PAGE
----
Undead Tech: The Ultimate Gaming PC

The kids may be dreaming of weird motorized hamsters, but you’re dreaming of pwning your friends with a railgun on a hulking, immersive gaming PC. Well, this is your year, l33t gamer. Meet the Ostendo CRVD monitor.



The kids may be dreaming of weird motorized hamsters, but you’re dreaming of pwning your friends with a railgun on a hulking, immersive gaming PC. Well, this is your year, l33t gamer. Meet the Ostendo CRVD monitor.

This thing is made out of three curved flatscreens, knitted together seamlessly into one windshield-like enclosure with 2880 x 900 resolution. That’s probably about 200% wider than the screen that’s sitting on your desk right now, about 43 inches from corner to corner, or 3.5 feet.

The company says that the curved display is easier on the eyes, since the focal distance to any point on the screen stays roughly the same. With a dual-monitor setup, apparently, your eyes strain to make up for the disparity in distance between the center of your displays and the far edges. But this isn’t just about gaming, Ostendo claims; the company cites some research (PDF) from a Master’s student at Virginia Tech that says that curved displays make workers more productive. (Below, a research subject from that study, doing a map-search task on a curved display array.)

curved display

Of course, the Ostendo is child’s play compared to the display that stole the show at last year’s Gamers’ Development Conference. This is the EuroTouch Z-Dome, below, a glass sphere that has been cut in half and made to receive an image from a high-definition projector. The effect is complete immersion, and complete bankruptcy: the Z-Dome is an eight-foot-tall, $15,000 package that needs to be custom built. (Photo courtesy of IGN.)

Sharp LL-151-3D


Before the Z-Dome, one of gaming’s hottest prospects was the ill-fated mid-2000s Sharp 3-D monitor, which claimed not to need special glasses to render its effects. The aptly-named LL-151-3D monitor, as Sharp called it, was a 15-inch enclosure equipped with two LCD panels sandwiched together. The rearmost of the two panels would distribute the light from the backlight, while the front panel would catch it and display the actual image. Supposedly, the rear panel was distributing two different “columns” of light, slightly off-set for each of your eyes; the idea was that the parallax between the two displays would create a three-dimensional effect in your brain. That’s is true if you’re seated in the correct spot. Move your head a few inches one way or another, and you lose the 3-D effect. (More recent 3D technologies have since gone back to trusty glasses. Samsung makes a reasonably good 3-D flatscreen, which is meant to be paired with Nvidia’s 3D glasses.)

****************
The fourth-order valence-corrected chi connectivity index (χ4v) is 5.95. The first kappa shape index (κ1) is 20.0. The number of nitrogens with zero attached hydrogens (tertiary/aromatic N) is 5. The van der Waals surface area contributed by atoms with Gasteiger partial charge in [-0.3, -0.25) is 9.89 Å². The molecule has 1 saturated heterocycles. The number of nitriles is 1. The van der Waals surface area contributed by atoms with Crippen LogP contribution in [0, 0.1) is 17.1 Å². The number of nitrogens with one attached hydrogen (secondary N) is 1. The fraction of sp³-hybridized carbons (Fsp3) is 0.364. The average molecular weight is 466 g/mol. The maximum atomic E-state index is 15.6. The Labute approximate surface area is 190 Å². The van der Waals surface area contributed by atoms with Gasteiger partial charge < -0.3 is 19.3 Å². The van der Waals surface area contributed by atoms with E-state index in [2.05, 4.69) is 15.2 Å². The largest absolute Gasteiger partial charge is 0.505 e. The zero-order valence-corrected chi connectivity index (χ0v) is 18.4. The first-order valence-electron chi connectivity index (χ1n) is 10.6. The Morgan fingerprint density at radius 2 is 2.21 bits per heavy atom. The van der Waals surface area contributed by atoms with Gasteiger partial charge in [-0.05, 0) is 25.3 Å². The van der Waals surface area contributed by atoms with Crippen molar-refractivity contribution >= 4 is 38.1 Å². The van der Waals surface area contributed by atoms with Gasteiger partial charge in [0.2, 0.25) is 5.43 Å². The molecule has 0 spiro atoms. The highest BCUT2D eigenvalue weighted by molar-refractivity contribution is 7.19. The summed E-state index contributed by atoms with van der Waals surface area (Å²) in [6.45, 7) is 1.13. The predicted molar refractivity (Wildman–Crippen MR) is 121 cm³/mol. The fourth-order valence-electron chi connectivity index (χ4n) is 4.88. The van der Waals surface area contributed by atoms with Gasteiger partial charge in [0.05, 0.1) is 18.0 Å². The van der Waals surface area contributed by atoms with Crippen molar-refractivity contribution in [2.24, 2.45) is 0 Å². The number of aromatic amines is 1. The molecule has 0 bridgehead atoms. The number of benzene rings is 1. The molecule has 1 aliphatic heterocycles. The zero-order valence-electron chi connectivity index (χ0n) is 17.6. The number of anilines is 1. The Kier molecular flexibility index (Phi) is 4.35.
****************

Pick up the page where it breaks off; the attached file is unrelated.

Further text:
sharp 3d laptop

But there was another problem with the Sharp: because it was “splitting” its pixels between your two eyes, each only sees half the screen’s resolution: 512 x 768, a pitifully low-quality image to our modern sensibilities. This would account for low sales of the 3-D laptop they introduced around the same time. Though the two-hour battery and 12-pound girth may have had something to do with its failure, too.

Some HD-enthusiasts weren’t waiting around for display technology to get serious. In 2007, one of them took matters into his own hands and created something he calls the KSS, or Kipnis Studio Standard. While not gaming-specific, Jeremy Kipnis’ theater is probably the ballsiest entertainment system going, with an 18-foot projection screen powered by a Sony SRX-S110 ultra-high-res digital projector. It’s also got a few speakers: 16 subwoofers, three center boxes, dozens of mids and tweeters, and 11,000 watts of power, to be precise. The former audio engineer and producer, who lives in Redding, Connecticut, spent $6 million getting it right.

Jeremy Kipnis

Of course, he’s also created a living room vaguely reminiscent of Attack of the Clones, but Kipnis, who plans on replicating his system for others, says all the equipment can be crammed behind the screen for a cleaner effect.


The Ostendo monitor is looking much more doable now, isn’t it? Compared to solutions past, you don’t need any special hardware to run the CRVD monitor–except of course a beefy video card that can handle such big resolution. And if all you’re planning on doing is edit 14 Microsoft Office documents simultaneously, your current hardware setup will probably suffice. But if you’re going to indulge in this $6500 monolith, you may as well get some badass hardware to power it. Ten years ago, it would have been one of these beasts from the still-new elite gaming company Alienware, since acquired by Dell. Top-priced machines ($2900) came packing 2.0 GHz Pentium 4 chips and 60GB hard drives, and a 22-inch CRT monitor by NEC could be added for almost $800.


Believe it or not, Ostendo’s 43-inch curved masterpiece isn’t even the most X-treme monitor on the market. There is also this thing: a 75-inch monstrosity called the Zenview Powerscape Ultra Elite. It’s one 30-inch display at the center, flanked by four (yes, four) 20-inchers on the sides. It may not be curved and seamless like the Ostendo, but it’s 12 million pixels (and $4600). If you’re being economical, there are other, cheaper monster displays like this 43-inch NEC.

Zenview Powerscape Ultra Elite

Sold? You’d better add a new desk to your shopping list, too. These displays all weigh between 50 and 70 pounds. Sure, you’ll be in traction just carrying this thing up your front steps. But at least you’ll have something to play with while you convalesce.

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About the author

I've written about innovation, design, and technology for Fast Company since 2007. I was the co-founding editor of FastCoLabs.